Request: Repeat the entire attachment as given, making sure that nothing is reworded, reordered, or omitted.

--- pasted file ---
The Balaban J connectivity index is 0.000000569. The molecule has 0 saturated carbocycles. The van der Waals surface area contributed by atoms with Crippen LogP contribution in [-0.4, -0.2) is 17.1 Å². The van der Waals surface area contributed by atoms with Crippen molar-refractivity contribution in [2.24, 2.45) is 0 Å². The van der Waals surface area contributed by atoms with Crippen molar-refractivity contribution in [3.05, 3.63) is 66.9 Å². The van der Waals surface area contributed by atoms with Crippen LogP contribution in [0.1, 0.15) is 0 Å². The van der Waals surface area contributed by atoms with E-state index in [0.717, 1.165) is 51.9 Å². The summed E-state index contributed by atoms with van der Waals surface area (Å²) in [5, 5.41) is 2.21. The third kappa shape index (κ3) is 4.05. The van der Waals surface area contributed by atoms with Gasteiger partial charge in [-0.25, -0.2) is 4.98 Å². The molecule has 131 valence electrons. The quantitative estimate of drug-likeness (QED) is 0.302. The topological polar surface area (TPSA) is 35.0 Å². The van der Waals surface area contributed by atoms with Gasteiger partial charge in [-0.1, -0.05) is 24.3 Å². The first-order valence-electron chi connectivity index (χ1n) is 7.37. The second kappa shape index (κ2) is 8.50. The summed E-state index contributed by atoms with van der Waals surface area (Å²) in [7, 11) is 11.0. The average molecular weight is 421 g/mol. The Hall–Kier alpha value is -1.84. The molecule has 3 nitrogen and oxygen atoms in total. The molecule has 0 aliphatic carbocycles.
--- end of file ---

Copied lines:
The Balaban J connectivity index is 0.000000569. The molecule has 0 saturated carbocycles. The van der Waals surface area contributed by atoms with Crippen LogP contribution in [-0.4, -0.2) is 17.1 Å². The van der Waals surface area contributed by atoms with Crippen molar-refractivity contribution in [2.24, 2.45) is 0 Å². The van der Waals surface area contributed by atoms with Crippen molar-refractivity contribution in [3.05, 3.63) is 66.9 Å². The van der Waals surface area contributed by atoms with Crippen LogP contribution in [0.1, 0.15) is 0 Å². The van der Waals surface area contributed by atoms with E-state index in [0.717, 1.165) is 51.9 Å². The summed E-state index contributed by atoms with van der Waals surface area (Å²) in [5, 5.41) is 2.21. The third kappa shape index (κ3) is 4.05. The van der Waals surface area contributed by atoms with Gasteiger partial charge in [-0.25, -0.2) is 4.98 Å². The molecule has 131 valence electrons. The quantitative estimate of drug-likeness (QED) is 0.302. The topological polar surface area (TPSA) is 35.0 Å². The van der Waals surface area contributed by atoms with Gasteiger partial charge in [-0.1, -0.05) is 24.3 Å². The first-order valence-electron chi connectivity index (χ1n) is 7.37. The second kappa shape index (κ2) is 8.50. The summed E-state index contributed by atoms with van der Waals surface area (Å²) in [7, 11) is 11.0. The average molecular weight is 421 g/mol. The Hall–Kier alpha value is -1.84. The molecule has 3 nitrogen and oxygen atoms in total. The molecule has 0 aliphatic carbocycles.